Birthdays, anniversaries, date nights and catch ups with friends – sometimes it can seem like most of your social life revolves around eating out; yet something which should be a fun treat and perhaps an opportunity to indulge can be something those following a special diet come to dread.
Whether you are cutting calories, opting for low fat, no sugar, or gluten free foods, or need to monitor your diet to deal with allergies, finding a suitable restaurant meal isn’t something you can simply take for granted.
Restricted Food Options Don’t Have to Mean a Restricted Life
The easiest option in these circumstances is to simply stop eating out, or at best to limit yourself to the venues you are super confident about going to, or family gatherings where you can bring your own supplies. Such a compromise inevitably means missing out on a lot of life, yet this doesn’t have to be the only solution, as with a little research and preparation, it is possible to develop some clever strategies which put you back in the driver’s seat, at least for some of the time.
Top Tips to Make Eating Out Easier
Ask About Allergens
When accidentally consuming particular ingredients, such as nuts or gluten, can be at best uncomfortable and at worst life threatening, it’s crucial to do some research to stay safe. Many restaurants’ websites list the ingredients in their dishes, but it may be wise to call and double check that accidental contamination is not a risk.
It’s difficult to know exactly what each dish contains and if foods have become mixed and therefore unsafe for certain people. Plus, of course, there is not likely to be much choice, and what you can eat is open for anyone to try, so overall these are risky and poor value for money.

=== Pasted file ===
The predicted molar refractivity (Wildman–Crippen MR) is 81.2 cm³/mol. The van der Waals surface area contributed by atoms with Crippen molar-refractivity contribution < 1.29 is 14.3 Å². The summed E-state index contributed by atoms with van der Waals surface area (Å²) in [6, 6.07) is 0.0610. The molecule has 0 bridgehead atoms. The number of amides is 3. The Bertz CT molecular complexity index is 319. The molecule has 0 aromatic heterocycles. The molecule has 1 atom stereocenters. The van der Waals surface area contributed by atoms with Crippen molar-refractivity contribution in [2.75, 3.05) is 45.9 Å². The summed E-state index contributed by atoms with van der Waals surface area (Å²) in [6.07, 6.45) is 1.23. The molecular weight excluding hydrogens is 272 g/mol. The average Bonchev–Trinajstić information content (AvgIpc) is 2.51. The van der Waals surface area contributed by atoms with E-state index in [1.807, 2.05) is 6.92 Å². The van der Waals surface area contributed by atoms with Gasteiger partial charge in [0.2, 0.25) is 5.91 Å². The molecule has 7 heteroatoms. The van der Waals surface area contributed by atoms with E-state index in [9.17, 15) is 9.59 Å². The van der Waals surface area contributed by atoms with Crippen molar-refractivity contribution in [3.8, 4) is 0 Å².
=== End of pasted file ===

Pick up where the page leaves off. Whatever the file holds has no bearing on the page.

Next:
Check Calorie Counts Online
Checking the calorie counts is a good starting point when trying to narrow choices down, and this information should be available online. Here’s an example using the Cheesecake Factory menu. While it is obvious that a 200 calorie salad is a better choice than something with numbers five times higher, you may not recognize certain items, or want to know the percentages of fats, sugars and carbs. In that case, some web browsing should tell you how particular dishes are generally prepared and cooked and provide more nutritional information too.
Help Your Heart
Avoiding fats is one of the easier things to do in a restaurant, especially if you are not too shy to ask how certain items are cooked, or for suspect items to be substituted for healthier alternatives. Unfortunately, avoiding the bread, and requesting any sauces and dressings are served on the side relies more on willpower than knowledge.
While going to a restaurant is never going to be as easy for someone who must monitor their food as for those who can make free choices, there are plenty of strategies which can make it a lot easier, and at least make it possible for eating out to be manageable. So, you don’t have to miss out on all the invites that involve food.